Structure and function of a cap-independent translation element that functions in either the 3' or the 5' untranslated region
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Barley yellow dwarf virus RNA lacks both a 5' cap and a poly(A) tail, yet it is translated efficiently. It contains a cap-independent translation element (TE), located in the 3' UTR, that confers efficient translation initiation at the AUG closest to the 5' end of the mRNA. We propose that the TE must both recruit ribosomes and facilitate 3'-5' communication. To dissect its function, we determined the secondary structure of the TE and roles of domains within it. Nuclease probing and structure-directed mutagenesis revealed that the 105-nt TE (TE105) forms a cruciform secondary structure containing four helices connected by single-stranded regions. TE105 can function in either UTR in wheat germ translation extracts. A longer viral sequence (at most 869 nt) is required for full cap-independent translation in plant cells. However, substantial translation of uncapped mRNAs can be obtained in plant cells with TE105 combined with a poly(A) tail. All secondary structural elements and most primary sequences that were mutated are required for cap-independent translation in the 3' and 5' UTR contexts. A seven-base loop sequence was needed only in the 3' UTR context. Thus, this loop sequence may be involved only in communication between the UTRs and not directly in recruiting translational machinery. This structural and functional analysis provides a framework for understanding an emerging class of cap-independent translation elements distinguished by their location in the 3' UTR.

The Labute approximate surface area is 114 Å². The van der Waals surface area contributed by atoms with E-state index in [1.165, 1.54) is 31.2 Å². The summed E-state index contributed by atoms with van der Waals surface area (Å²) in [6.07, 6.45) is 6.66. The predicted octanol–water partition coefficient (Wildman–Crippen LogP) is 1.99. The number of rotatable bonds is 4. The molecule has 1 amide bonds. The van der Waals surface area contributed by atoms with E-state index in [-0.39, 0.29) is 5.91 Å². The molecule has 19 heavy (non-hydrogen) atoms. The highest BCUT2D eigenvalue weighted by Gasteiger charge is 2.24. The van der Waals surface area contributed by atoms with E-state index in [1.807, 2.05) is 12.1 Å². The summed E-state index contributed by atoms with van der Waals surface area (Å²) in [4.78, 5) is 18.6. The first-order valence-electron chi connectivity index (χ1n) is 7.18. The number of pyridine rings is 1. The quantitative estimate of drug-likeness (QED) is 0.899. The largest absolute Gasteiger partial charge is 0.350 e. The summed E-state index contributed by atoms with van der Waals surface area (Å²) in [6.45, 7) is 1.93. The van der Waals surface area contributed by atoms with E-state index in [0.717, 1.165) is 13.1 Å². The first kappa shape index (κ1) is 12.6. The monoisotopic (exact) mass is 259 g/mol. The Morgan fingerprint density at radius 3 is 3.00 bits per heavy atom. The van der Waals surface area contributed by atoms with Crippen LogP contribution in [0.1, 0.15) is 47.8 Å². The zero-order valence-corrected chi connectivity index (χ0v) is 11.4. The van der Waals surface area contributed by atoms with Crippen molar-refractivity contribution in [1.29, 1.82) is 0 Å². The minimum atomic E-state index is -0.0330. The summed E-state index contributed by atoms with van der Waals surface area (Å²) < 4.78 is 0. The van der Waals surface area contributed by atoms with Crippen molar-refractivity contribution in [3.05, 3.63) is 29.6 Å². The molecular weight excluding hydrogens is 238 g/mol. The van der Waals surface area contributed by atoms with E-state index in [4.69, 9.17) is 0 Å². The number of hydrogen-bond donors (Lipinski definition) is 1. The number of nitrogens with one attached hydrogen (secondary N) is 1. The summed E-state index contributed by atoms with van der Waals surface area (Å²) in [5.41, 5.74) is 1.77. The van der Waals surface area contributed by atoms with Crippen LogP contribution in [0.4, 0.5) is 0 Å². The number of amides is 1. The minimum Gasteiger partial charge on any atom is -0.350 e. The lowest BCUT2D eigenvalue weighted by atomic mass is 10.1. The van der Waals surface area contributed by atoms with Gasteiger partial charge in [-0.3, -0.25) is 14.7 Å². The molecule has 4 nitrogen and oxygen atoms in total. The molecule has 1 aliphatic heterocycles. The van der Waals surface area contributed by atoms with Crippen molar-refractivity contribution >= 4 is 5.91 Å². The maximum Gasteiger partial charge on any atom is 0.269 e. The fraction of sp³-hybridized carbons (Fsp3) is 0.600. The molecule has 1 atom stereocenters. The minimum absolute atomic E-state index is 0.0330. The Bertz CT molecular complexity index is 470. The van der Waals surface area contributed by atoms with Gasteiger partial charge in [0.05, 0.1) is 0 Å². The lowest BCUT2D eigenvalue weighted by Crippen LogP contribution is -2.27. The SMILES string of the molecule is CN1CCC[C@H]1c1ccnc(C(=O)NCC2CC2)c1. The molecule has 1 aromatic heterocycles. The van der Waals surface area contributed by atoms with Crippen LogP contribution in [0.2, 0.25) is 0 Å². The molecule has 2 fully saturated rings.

This article is from RNA 6 (2000): 1808, doi: 10.1017/S1355838200001539. Posted with permission.